I spoke with Williams helper Alan this morning and we were talking about attitude and confidence, what qualities it takes to be best in the world.  In races like the one in the video you clearly see that at the moment Steve Jones was passed he could have surrendered.  Backed off half a step and nobody would have known the difference.  But the kind of man and runner that he was, that choice simply wasn’t possible for him to make.

William told Alan that for the first month of the race he wasn’t feeling very good.  Alan laughs at not only the absurdity of feeling not your best for such a long time but also that his runner has at last found his pace and rhythm.  Who over the past few days is now excelling and reaching a whole new performance level.


Photo by Sarvadhara

Last night William completed his 2000th mile.  Before he headed home he added an additional 5 more miles.  Alan would call it, in his understated fashion, “A very good and well judged day.”

He has still a very long way to go.  But on his 34th day on the road here in Queens he ran 124 laps which is 68 miles.  The total for this 60 year old runner from Sanday Orkney was only bested by one other runner that day, Stutisheel.  Who is 16 years younger and is running this race for his 10th time, not his first like William.

In the weeks and months to come statisticians will be click clacking their pens and calculators to make it all add up just so.  For a new river of records has seriously begun to flow from the heart, and feet, and very fiber of the best super ultra runner in Britain, and we will know soon enough in time, the world as well.

New York City Marathon director Fred Lebow said this:

“The simplicity of running is the heart and soul of the sport. The ordinary, everyday runners are the mainstream. I can never forget this because I am one of them, regardless of what else I am.”


Is the most
When we run along the road
Of Eternity’s

Sri Chinmoy, Union And Oneness, Agni Press, 1976

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July 18: Impossible Until It’s Done

He spent 27 years of his life in prison. It was such a harsh place that he was allowed to receive only one visitor per year.  He grew up in a world that gave him few rights and precious little freedom.  Yet when he emerged from prison he left his bitterness and despair behind him.  He knew that if he were to continue to hate he would never be free.

Instead he went forward to not only liberate his country South Africa, but also to become a shining example to the world as well.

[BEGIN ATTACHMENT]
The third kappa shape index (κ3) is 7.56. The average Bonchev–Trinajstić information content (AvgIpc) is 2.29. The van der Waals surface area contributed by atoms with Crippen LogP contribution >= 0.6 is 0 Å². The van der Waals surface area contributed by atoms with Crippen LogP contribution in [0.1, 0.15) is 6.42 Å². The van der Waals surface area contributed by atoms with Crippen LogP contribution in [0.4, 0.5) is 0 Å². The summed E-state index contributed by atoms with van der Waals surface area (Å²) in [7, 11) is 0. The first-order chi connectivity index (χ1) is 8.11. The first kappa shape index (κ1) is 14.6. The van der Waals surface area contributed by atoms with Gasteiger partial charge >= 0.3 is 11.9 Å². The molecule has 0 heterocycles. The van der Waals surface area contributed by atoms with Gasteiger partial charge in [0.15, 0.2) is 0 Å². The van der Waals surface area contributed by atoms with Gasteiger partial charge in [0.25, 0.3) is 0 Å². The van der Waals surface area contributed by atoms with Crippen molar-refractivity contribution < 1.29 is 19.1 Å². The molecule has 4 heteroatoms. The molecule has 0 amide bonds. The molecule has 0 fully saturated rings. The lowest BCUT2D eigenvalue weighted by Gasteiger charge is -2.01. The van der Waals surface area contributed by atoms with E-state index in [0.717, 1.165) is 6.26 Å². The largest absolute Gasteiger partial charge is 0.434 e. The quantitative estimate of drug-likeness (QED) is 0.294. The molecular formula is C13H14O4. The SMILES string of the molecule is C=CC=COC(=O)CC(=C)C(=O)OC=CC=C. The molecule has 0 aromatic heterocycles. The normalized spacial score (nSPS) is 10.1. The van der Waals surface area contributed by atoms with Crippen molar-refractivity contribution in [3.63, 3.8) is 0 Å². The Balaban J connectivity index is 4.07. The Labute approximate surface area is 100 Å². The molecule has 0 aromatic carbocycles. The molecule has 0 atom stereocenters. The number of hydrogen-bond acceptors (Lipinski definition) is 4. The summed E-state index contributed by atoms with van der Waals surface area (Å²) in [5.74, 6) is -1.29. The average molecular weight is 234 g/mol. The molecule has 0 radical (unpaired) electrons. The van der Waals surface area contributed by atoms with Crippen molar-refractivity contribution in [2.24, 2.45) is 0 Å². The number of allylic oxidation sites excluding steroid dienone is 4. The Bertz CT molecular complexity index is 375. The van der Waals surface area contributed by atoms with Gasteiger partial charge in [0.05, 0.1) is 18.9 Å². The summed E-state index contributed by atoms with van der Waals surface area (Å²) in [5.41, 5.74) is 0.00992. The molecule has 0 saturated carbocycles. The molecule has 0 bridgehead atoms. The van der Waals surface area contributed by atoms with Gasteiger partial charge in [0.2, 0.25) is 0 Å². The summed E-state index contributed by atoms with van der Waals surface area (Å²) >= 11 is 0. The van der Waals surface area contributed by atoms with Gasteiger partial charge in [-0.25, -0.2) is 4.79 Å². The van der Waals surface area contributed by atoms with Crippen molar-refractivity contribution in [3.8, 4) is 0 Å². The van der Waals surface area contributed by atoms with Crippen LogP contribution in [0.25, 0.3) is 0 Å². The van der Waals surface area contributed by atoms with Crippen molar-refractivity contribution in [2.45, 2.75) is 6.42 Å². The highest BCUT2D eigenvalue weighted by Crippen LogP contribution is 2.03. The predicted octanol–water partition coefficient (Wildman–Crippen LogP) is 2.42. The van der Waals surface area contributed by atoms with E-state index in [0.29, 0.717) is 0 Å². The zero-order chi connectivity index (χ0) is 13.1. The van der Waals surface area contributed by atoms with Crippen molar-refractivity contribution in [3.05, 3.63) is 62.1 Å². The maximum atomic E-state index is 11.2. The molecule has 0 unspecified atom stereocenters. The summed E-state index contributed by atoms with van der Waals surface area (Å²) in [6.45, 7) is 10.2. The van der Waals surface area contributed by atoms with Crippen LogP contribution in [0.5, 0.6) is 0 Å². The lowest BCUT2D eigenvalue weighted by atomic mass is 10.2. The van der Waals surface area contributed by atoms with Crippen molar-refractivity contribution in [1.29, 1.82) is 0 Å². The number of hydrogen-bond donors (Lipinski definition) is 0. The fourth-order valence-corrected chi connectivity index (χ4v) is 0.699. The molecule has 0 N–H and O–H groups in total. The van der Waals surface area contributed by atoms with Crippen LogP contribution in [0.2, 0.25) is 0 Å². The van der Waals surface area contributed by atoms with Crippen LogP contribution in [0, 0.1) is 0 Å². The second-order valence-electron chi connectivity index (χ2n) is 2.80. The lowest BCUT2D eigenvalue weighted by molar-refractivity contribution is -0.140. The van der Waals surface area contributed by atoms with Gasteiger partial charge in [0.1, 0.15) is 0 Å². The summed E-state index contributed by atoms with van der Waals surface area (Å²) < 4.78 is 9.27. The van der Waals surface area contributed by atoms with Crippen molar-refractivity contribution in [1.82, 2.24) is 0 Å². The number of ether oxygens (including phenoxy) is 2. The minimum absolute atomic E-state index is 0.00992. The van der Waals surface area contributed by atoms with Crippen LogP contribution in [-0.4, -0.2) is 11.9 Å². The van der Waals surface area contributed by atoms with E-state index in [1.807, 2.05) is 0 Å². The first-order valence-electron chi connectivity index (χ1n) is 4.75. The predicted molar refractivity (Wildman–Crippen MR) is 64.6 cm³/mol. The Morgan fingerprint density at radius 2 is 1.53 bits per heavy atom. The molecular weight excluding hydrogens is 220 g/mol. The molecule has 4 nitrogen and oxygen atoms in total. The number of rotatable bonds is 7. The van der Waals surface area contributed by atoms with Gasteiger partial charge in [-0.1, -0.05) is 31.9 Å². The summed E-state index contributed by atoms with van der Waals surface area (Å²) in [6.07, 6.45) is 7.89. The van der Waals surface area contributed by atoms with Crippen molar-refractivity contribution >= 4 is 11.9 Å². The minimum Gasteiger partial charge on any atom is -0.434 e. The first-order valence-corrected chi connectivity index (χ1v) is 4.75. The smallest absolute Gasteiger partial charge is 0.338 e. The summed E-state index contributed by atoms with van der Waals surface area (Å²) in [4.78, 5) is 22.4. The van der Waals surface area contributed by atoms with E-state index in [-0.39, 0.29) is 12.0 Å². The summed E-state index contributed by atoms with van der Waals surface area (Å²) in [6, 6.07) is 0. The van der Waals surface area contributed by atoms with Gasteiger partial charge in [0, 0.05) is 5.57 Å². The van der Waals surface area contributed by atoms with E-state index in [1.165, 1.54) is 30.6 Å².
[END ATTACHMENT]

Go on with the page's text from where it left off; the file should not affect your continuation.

To demonstrate, like no world leader had done before, that there is more power in forgiveness than there is retribution.  Nelson Mandela on this day would have been 96.  As a tribute to him and his life of service , the UN has declared July 18th, his birthday, as Nelson Mandela day in 2009.

“I have walked that long road to freedom. I have tried not to falter; I have made missteps along the way. But I have discovered the secret that after climbing a great hill, one only finds that there are many more hills to climb. I have taken a moment here to rest, to steal a view of the glorious vista that surrounds me, to look back on the distance I have come. But I can only rest for a moment, for with freedom come responsibilities, and I dare not linger, for my long walk is not ended….”Nelson Mandela


“I admire people who strive for further peace in the world.  Who also inspire humanity for a better life of happiness and peace of joy.  Nelson Mandela was a person who dedicated his life to achieve a better world, and a world of peace.  I cannot compare myself to such a person.  What I am doing is a humble offering.  It is just a little drop that can give some inspiration to someone.  This is one of my goals.”

“Yesterday I felt so much, that this world would be flooded with peace and that no war would be on earth.”

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It was not a fair question.  I had asked Jayasalini to compare her struggle, as well as that of all the runners here, to that of Noble Peace Prize winner Nelson Mandela.  A man who’s every word and action at one time spelled out the fate of his nation.

Each day she and the others move forward through their self imposed struggle for a goal, which is for her still 1100 miles away.  She made 2000 last night.


Yet when you see her shining smile each day and as well the faces of all who run here.  How they continue to endure and forge on against such an impossible task.  We always have to be reminded at times of the true source of the inspiration that pushed and pulled them to come.